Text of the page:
Home Leadership Collaboration vs Consensus: You can’t always get what you want

Collaboration vs Consensus: You can’t always get what you want

by Craig Ross

By Craig W. Ross

A common misconception is that consensus is needed among team members to drive high performance. The Rolling Stones were on to something when they sang, “you can’t always get what you want.” But I’ve found that focusing on team collaboration, rather than consensus, helps companies actually get what they need.

What’s the difference between team consensus and team collaboration? When a team finds consensus, it means that a decision or plan of action is made unanimously or sometimes with majority agreement. Collaboration, on the other hand, doesn’t require that everyone agree on a decision or solution to a problem, but rather they agree to work towards the common goal of bringing a solution to life.

I’m sure many of us have had the experience of working on teams where it’s difficult to get individuals to agree on anything—even deciding on what to order for lunch can seem like an unruly task. I’ve seen teams like this transition from failing to achieve their yearly targets to being top performers in a matter of months. And it may surprise you to learn that giving up on finding team consensus is one of the things that made their transition possible. Collaboration is truly the key to enabling teams to deliver top results.

It seems counterintuitive to not want your team to find agreement before taking action. But if finding consensus is your focus and you don’t have 100% buy-in from everyone, the group will suffer, possibly causing resentment, frustration and anger.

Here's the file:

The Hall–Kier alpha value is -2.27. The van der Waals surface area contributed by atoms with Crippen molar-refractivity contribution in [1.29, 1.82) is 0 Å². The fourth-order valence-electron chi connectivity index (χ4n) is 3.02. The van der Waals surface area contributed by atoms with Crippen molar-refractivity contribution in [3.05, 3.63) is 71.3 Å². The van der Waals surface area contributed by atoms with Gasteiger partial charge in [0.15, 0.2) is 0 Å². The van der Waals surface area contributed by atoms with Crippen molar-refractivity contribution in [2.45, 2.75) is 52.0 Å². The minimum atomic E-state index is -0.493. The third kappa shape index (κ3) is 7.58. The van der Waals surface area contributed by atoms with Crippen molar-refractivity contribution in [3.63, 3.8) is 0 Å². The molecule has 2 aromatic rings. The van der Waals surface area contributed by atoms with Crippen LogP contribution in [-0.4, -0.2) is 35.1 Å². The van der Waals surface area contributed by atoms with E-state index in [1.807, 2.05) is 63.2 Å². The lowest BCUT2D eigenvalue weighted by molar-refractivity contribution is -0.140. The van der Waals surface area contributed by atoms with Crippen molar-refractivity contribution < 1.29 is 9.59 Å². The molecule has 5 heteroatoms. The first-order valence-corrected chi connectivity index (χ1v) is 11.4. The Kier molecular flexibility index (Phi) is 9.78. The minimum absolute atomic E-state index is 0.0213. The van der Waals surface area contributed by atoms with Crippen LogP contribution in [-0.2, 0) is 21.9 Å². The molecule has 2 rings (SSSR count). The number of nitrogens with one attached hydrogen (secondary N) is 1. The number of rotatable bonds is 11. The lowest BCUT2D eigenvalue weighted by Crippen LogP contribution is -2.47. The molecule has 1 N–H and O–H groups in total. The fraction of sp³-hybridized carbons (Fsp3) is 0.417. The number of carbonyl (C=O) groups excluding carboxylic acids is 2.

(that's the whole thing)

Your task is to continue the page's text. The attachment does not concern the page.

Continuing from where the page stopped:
A leader that addresses the fact that they may not be able to get everyone to agree with a decision or project, and instead stresses the importance of accountability in working toward a common goal, can prove to be much more effective.

Say, for example, that your company decides to expand into a new market and not everyone on the team is excited about a new client you’re pursuing—which has become obvious with the lack of enthusiasm from some individuals. Instead of striving to get everyone to agree with this new direction, you can highlight the opportunity that new business will bring to the company and to the team. Emphasize the critical role your team has in winning the new business, while also stressing the important role each person plays in the company’s growth and success. Collaboration encourages the sharing of knowledge and ideas, which can breed passion and excitement among team members.

What does collaboration really look like?

  • Collaboration means everyone can speak up and contribute
  • It means that a decision is made in a timely manner
  • Regardless if everyone agrees or not, the team is “all-in” in its support and execution
  • Collaboration is not always easy

I challenge you to shift the culture of your company and focus on true collaboration. I think you just might find your teams will “get what they need” to feel empowered and succeed.

Image courtesy of Stuart Miles at FreeDigitalPhotos.net

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